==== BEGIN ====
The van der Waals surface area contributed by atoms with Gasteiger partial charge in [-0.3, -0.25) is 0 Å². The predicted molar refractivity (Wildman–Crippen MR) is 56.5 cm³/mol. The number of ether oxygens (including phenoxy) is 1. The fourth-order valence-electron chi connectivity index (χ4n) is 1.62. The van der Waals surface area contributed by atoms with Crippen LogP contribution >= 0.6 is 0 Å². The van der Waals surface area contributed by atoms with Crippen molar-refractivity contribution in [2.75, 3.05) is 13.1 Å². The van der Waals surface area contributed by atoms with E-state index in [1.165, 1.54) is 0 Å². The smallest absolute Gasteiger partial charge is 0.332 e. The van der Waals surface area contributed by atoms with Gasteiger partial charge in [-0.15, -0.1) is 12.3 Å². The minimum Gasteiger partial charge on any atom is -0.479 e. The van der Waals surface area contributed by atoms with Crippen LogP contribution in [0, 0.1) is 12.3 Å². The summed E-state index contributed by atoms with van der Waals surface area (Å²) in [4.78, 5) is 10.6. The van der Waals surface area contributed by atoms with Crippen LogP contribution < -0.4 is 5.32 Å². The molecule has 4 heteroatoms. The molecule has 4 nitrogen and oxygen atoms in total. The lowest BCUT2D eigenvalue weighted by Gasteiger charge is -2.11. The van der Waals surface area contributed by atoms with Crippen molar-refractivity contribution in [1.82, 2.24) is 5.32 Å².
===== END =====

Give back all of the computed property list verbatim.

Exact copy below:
The van der Waals surface area contributed by atoms with Gasteiger partial charge in [-0.3, -0.25) is 0 Å². The predicted molar refractivity (Wildman–Crippen MR) is 56.5 cm³/mol. The number of ether oxygens (including phenoxy) is 1. The fourth-order valence-electron chi connectivity index (χ4n) is 1.62. The van der Waals surface area contributed by atoms with Crippen LogP contribution >= 0.6 is 0 Å². The van der Waals surface area contributed by atoms with Crippen molar-refractivity contribution in [2.75, 3.05) is 13.1 Å². The van der Waals surface area contributed by atoms with E-state index in [1.165, 1.54) is 0 Å². The smallest absolute Gasteiger partial charge is 0.332 e. The van der Waals surface area contributed by atoms with Gasteiger partial charge in [-0.15, -0.1) is 12.3 Å². The minimum Gasteiger partial charge on any atom is -0.479 e. The van der Waals surface area contributed by atoms with Crippen LogP contribution in [0, 0.1) is 12.3 Å². The summed E-state index contributed by atoms with van der Waals surface area (Å²) in [4.78, 5) is 10.6. The van der Waals surface area contributed by atoms with Crippen LogP contribution < -0.4 is 5.32 Å². The molecule has 4 heteroatoms. The molecule has 4 nitrogen and oxygen atoms in total. The lowest BCUT2D eigenvalue weighted by Gasteiger charge is -2.11. The van der Waals surface area contributed by atoms with Crippen molar-refractivity contribution in [1.82, 2.24) is 5.32 Å².